From: mwalcoff-ga on 03 Jul 2002 05:45 PDT
Just a comment -- I don't know that Celsius is "simpler" than
Fahrenheit. The Celsius scale, of course, is based on the freezing and
boiling points of water. That is great for hydrologists, but not
particularly helpful for everyday uses. A temperate-zone city might
range in temperatures from -15 to 35 -- nothing particularly helpful
there. On the other hand, Fahrenheit works perfectly for weather. That
city will range in temperature from about zero to about 100 Fahrenheit
in a year. If it's below zero, or above 100, you know it's really cold
or really hot. Plus, Fahrenheit allows you to divide a map of the U.S.
neatly into temperatures by 10-degree intervals.
Subject: Re: Celsius vs. fahrenheit -- Why?
From: hedgie-ga on 03 Jul 2002 07:37 PDT
The person responsible may well be Jefferson. 

Here is a quote 

... Jefferson's report of 1790, on weights, measures
    and coinage, contains a highly suggestive passage on the subject
of rectilinear lines. In discussing measures  of capacity (quarts,
gallons, etc.) ..

Both system (metric and imperial) existed when US was formed. US
the metric conventionand was first country to have metric currency
(100 cents = $1)
but Jefferson (who was given the task to recommend  system of
was afraid that it would give France to much influence to adopt meter
(meter was defined based on meridianpassing through Paris) and did not
recommend adoption of metric system.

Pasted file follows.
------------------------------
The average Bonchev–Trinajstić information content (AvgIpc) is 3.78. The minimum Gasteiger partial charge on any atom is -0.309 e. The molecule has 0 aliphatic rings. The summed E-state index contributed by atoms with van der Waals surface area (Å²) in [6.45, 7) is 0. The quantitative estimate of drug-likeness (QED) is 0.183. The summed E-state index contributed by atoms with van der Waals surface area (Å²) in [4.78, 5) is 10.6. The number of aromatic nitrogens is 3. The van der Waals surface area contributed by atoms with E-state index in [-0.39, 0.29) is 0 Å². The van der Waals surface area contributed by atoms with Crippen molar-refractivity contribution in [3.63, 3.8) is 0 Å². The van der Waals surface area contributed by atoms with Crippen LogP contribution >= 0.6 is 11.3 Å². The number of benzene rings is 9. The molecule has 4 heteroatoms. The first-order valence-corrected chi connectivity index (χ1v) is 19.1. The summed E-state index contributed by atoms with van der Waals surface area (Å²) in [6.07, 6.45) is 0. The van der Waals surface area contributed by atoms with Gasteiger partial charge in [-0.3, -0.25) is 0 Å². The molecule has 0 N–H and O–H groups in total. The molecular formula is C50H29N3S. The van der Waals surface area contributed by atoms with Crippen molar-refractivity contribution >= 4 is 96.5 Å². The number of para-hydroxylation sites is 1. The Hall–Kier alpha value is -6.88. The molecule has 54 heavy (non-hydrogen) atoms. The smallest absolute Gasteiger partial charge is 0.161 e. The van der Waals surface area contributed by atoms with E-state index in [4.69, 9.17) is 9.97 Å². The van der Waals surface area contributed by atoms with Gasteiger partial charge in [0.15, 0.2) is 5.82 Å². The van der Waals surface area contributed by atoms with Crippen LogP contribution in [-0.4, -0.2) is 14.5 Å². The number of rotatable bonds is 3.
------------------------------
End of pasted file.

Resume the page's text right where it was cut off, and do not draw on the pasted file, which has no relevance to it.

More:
That was a mistake for sure. But, even if he would, the cultural
inertia would  prevail:
System of measurement is part of the language, and  adoption of 
implied adoption of britsh units.

By the way, Farnheit's scale was not the first at all.   

Here is the short history

which avoids often reported legends. Olaf Romer, astronomer
 (same guys  BTW was first to estimate speed of light) 
placed the zero of his scale to one particularly  cold day of
particularly cold winter in Denmark,
which explains why Farenheit scale, derived form Romer's is well
adopted to weather measurment.

In Romer's  time 'round numbers'  like 60 and 360 still had strong 
effect in astronomers , which is why, to this day,  we measure  T
in 'degrees' even  though the scale is linear. 

 The  Celsius scale, like other metric units, is based on the
objective properties and in Kelvins we finally dropped the 'degree'.
Subject: Re: Celsius vs. fahrenheit -- Why?
From: shaneh-ga on 03 Jul 2002 12:16 PDT
Hedgie: ***** Five stars for you.  I appreciate you taking the time to
share that!!! Very, Very, informative!!!
Subject: Re: Celsius vs. fahrenheit -- Why?